South by SouthRest aims to bring to your attention things that you may have missed during SXSW 2014. Our remote correspondent is committed to keeping you in the loop.
South by Southwest is not a sprint. It sometimes feels like and endurance race, but that isn't right either, because there isn't really a winner. Sure, bands blow up because of the annual music conference, but the price of doing so is often questionable because of the sacrifices it takes to get there. And from the fan to the industry professional, every upside comes with an equally undesirable drawback. Essentially, the free Doritos tacos are probably the symbol for the event.
So, on Tuesday the official first day of SXSW Music, taking it easy and not ruining your whole trip were of the highest importance, with the kickoff reminding of a soft opening for a new restaurant. And on this practice run, the early big story of the day wasn't even involving a musician. It was Spin's Rob Harvilla announcing his abrupt departure from Spin to Deadspin, one of many such moves in recent months. An announcement of this magnitude coupled with the fact that nearly every music professional on earth is in the same city for a week, and it was bound to break the internet. And it did, or maybe Twitter really was undergoing maintenance.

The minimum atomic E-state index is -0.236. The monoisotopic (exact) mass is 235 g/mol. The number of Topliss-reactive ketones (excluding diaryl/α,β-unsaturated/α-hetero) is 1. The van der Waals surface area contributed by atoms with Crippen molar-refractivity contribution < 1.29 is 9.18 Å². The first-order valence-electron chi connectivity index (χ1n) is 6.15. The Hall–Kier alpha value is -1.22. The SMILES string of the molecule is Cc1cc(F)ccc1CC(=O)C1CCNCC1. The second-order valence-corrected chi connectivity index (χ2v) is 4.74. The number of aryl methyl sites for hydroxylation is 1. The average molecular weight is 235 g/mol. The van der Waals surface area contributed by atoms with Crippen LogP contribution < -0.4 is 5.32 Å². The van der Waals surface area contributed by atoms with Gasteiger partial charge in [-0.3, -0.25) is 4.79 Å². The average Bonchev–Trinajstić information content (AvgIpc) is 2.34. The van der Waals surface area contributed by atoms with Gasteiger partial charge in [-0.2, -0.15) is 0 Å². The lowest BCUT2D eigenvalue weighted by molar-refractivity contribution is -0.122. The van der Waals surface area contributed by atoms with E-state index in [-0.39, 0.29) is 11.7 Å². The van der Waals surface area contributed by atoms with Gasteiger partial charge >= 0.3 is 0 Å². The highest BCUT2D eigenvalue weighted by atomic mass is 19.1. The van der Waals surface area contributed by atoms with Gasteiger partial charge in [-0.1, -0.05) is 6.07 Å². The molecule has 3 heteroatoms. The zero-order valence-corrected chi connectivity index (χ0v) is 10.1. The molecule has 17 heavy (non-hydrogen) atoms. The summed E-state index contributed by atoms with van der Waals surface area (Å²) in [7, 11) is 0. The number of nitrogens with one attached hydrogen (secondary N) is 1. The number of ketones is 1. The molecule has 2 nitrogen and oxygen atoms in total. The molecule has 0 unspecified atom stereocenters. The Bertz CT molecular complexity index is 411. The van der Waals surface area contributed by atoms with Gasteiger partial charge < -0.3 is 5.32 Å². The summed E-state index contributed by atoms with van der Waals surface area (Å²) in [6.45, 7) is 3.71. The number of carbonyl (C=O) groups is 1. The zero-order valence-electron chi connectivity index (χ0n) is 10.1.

Oh, and I meant every music professional except me is in Texas. I'm at home in California for the week, and instead, bringing you South by Southrest.
Rob Harvilla: Who Is He and How Can Knowing Him Help Me?
Music professionals seem to change jobs much in the way that John Mayer switches dating partners, but it is always interesting to see who chooses to acknowledge these announcements and who chooses to go even farther that is appropriate. As SXSW is about networking, it was appropriate that such a networking tool would drop on the music world on Tuesday morning. Common sense, at least in my opinion, would see fans or attendees or any casual norm to simply pushing the "favorite" button or ""like."
The 98 "favorites" included me, who wasn’t sure he had actually ever spoke with Harvilla, but figured it was the right reaction, close to not saying anything as possible. But the 13 retweeters and the remarkably large amount of responders surely have one for more getting creative with networking, using this job change to say “hey Rob Harvilla and anyone that follows us both, I’m a good person and would love work. Any work.” They may even more specifically imply “hey Harvilla, we spoke on a failed pitch a while back, maybe now that you have a new job you can work with me?”
But, with music journalists about to spend a week competing for attention, the Harvilla job change really prepped us for the silliness that comes with #sxsw. We only have our dignity. And when we try to climb social ladders on the internet, hopefully our friends are smart enough to keep us honest, or kick the shit out of us.
Sure, SXSW is heavy on the drinking. And SXSR is run by a rare drinker, but that doesn’t mean the spirit of chasing a buzz should end. Daily we’ll investigate the groups being talked about and see if they are just live intrigues or worth buying in.
Mean Creek Boston, MA
The reaction: Critics flipped, like David Greenwald, Mark Lore, and Maura Johnson